7 mobile apps for humanitarians
Mobile phones have become ubiquitous around the world, and many aid workers rely on them when traveling even to the most remote areas. Smartphone applications, too, have become more popular — and although they may not solve development challenges on their own, their use can facilitate relief work when used properly.
Article from Devex.com
Here are several apps geared toward humanitarians:
Aid Worker Safety
Available for Android 2.2 or later (English) and iOS 4.3 or later (French) devices
Touted as the “first safety and security application for humanitarian workers,” this app hosts safety and security guidelines, country profiles and operational tools for safety audits, among other things.
Available for Android 2.3 or later devices
CrisisSignal promises real-time updates on the state of cellular and Wi-Fi networks during and after emergencies.
Global Emergency Overview
Available for Android 2.2 or later and iOS 5.0.1 or later devices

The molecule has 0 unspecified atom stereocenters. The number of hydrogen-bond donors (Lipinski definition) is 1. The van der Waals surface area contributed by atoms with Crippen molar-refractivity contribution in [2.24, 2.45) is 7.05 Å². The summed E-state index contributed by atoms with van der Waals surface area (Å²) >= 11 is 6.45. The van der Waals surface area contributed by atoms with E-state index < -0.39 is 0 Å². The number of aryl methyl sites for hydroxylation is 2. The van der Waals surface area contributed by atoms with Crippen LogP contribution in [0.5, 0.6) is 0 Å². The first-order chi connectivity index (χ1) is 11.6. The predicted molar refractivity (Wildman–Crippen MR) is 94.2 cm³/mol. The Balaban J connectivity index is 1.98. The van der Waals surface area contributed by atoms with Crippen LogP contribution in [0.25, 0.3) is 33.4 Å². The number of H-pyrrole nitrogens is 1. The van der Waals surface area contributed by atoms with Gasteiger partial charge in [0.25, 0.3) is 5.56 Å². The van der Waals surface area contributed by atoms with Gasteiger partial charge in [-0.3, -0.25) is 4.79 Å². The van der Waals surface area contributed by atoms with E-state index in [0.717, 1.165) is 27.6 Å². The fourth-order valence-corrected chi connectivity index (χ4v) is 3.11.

Global Emergency Overview provides a weekly update on major disasters, with the goal of informing humanitarian decision-makers.
Available for Android 4.0 or later and iOS 6.0 or later devices
Developed by the United Nations, the app promises real-time humanitarian-related information from emergencies worldwide, even when you go offline.
Available for iOS 4.3 or later devices
This app from the European Commission is designed to “tap the abundant information about disasters available from people who actually experience them.”
Natural Disaster Monitor
Available for Android 3.0 or later devices
The Android clone of iGDACS taps information published by the Global Disaster Alert and Coordination System so users can monitor natural disasters worldwide through a color-coded alert system: green, orange and red.
Available for Android 2.2 or later and iOS 5.0 or later devices
Through the app, relief workers, first responders and others serving in emergency relief situations get access to news from various aid groups, travel health advice such as vaccinations, and disaster assessment and response information.
Photo credit: Russell Watkins
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